When it comes to original animated content, it seems that Netflix has discovered the magic formula. In 2017, the streaming giant released the first season of animated comedy series, Big mouth, and he became immediately hit. Soon it was extended for the second season and it has just been announced that the series is expected to have a third season in 2019, according to a report TV line.
The series follows a group of seven classes of friends in the suburbs of New York when they move to school, classes, family, and all hormone-driven desires, and changes that come to puberty. The main heroes are best friends, Nick Birch and Andrew Glouberman. Children are forced to deal with hormonal monsters Maurice and Connie, who encourage them to cope with their sexual desires and intense teenage hysteria, usually in the most unpleasant times.
Through a series of friends, people meet people and objects with human attributes that try to offer guidance on their way through puberty. These signs include a mouth-cushion that is able to conceive, the spirit of Duke Ellington and even their own genitals.
In the upcoming season, the date has not been officially published and there is no official trailer, but Netflix has just let go of the coin through social media.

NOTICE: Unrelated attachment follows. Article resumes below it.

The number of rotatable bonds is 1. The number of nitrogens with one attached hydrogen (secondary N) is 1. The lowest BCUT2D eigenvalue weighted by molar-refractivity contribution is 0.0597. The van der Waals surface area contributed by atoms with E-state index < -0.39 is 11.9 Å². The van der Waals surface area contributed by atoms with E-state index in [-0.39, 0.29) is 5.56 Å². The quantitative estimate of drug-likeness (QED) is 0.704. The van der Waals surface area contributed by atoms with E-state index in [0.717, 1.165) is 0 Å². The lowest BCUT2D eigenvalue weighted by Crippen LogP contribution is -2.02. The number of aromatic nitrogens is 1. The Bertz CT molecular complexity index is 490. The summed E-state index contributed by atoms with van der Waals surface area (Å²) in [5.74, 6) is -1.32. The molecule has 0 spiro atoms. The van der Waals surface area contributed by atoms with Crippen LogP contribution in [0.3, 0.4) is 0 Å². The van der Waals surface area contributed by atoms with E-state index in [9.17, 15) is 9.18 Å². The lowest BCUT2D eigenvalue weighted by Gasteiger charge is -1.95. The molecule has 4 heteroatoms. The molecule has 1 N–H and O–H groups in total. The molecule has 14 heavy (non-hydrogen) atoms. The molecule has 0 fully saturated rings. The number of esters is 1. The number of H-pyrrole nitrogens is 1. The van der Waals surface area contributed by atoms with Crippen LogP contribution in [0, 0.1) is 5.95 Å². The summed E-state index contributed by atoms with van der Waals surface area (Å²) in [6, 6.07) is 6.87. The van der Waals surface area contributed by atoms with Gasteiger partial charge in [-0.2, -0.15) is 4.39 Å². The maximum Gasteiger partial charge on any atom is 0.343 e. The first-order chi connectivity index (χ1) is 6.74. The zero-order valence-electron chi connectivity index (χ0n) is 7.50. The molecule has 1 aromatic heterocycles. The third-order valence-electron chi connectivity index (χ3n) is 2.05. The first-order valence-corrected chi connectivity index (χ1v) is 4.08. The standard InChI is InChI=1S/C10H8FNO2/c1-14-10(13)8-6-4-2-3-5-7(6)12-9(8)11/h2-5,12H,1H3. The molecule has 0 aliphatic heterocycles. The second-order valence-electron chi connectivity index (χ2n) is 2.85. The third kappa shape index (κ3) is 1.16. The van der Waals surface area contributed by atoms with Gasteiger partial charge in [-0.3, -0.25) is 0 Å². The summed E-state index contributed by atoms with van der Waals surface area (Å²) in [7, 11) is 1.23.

The series was created by the best best friends Nick Nick Kroll and Andrew Goldberg, and is filled with funny broadcasts of comedians like repetitive characters and guest stars. John Mulaney is the character of Andrew, while Kroll gives life to more people, including Nick. Jenny Slate, Maya Rudolph, Jordan Peele, Jason Mantzoukas, Fred Armisen and Jessi Klein also talk about the different characters on the series.
The show shows inspiration from the true personal events of its writers.
"Our policy in our office room is that we were extremely open to sharing," Goldberg said in the panel between PaleyFest, according to a report Diversity.
"Whenever we interviewed a writer for a show that we always said:" Tell us how it was when you had your first period, or how it was when you were caught masturbating. "It was a litmus test because they had the freedom to open. We made this room a truly safe place where everyone could talk about it," added executive producer Mark Levin.
Kroll, who joined the conversation via Skype, said creation was a form of therapy and hoped that others could connect.
"I hope people can see this as a bit catharsis, how they were and how far they came," he said.